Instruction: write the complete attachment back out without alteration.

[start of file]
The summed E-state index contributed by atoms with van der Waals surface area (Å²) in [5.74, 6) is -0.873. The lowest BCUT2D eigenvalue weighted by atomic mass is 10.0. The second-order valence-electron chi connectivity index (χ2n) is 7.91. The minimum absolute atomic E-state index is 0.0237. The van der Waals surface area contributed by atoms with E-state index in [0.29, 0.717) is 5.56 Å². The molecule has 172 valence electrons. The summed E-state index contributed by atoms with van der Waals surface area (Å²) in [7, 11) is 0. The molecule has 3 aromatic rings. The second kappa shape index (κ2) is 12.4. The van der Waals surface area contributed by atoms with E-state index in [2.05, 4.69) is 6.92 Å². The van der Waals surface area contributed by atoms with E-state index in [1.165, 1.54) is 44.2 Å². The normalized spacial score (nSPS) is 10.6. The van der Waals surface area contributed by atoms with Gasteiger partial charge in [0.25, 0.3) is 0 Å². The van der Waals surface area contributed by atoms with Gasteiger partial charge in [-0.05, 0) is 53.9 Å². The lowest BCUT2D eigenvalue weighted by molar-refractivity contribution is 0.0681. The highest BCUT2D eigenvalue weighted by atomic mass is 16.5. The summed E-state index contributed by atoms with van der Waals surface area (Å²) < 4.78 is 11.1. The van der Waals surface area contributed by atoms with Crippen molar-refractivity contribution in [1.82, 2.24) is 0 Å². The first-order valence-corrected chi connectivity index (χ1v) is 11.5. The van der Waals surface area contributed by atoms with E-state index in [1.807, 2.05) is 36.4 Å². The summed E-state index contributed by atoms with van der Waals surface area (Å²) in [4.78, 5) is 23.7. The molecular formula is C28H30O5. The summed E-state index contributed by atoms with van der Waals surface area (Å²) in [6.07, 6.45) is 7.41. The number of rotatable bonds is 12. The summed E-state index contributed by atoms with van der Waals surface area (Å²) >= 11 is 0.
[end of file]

The summed E-state index contributed by atoms with van der Waals surface area (Å²) in [5.74, 6) is -0.873. The lowest BCUT2D eigenvalue weighted by atomic mass is 10.0. The second-order valence-electron chi connectivity index (χ2n) is 7.91. The minimum absolute atomic E-state index is 0.0237. The van der Waals surface area contributed by atoms with E-state index in [0.29, 0.717) is 5.56 Å². The molecule has 172 valence electrons. The summed E-state index contributed by atoms with van der Waals surface area (Å²) in [7, 11) is 0. The molecule has 3 aromatic rings. The second kappa shape index (κ2) is 12.4. The van der Waals surface area contributed by atoms with E-state index in [2.05, 4.69) is 6.92 Å². The van der Waals surface area contributed by atoms with E-state index in [1.165, 1.54) is 44.2 Å². The normalized spacial score (nSPS) is 10.6. The van der Waals surface area contributed by atoms with Gasteiger partial charge in [0.25, 0.3) is 0 Å². The van der Waals surface area contributed by atoms with Gasteiger partial charge in [-0.05, 0) is 53.9 Å². The lowest BCUT2D eigenvalue weighted by molar-refractivity contribution is 0.0681. The highest BCUT2D eigenvalue weighted by atomic mass is 16.5. The summed E-state index contributed by atoms with van der Waals surface area (Å²) < 4.78 is 11.1. The van der Waals surface area contributed by atoms with Crippen molar-refractivity contribution in [1.82, 2.24) is 0 Å². The first-order valence-corrected chi connectivity index (χ1v) is 11.5. The van der Waals surface area contributed by atoms with E-state index in [1.807, 2.05) is 36.4 Å². The summed E-state index contributed by atoms with van der Waals surface area (Å²) in [4.78, 5) is 23.7. The molecular formula is C28H30O5. The summed E-state index contributed by atoms with van der Waals surface area (Å²) in [6.07, 6.45) is 7.41. The number of rotatable bonds is 12. The summed E-state index contributed by atoms with van der Waals surface area (Å²) >= 11 is 0.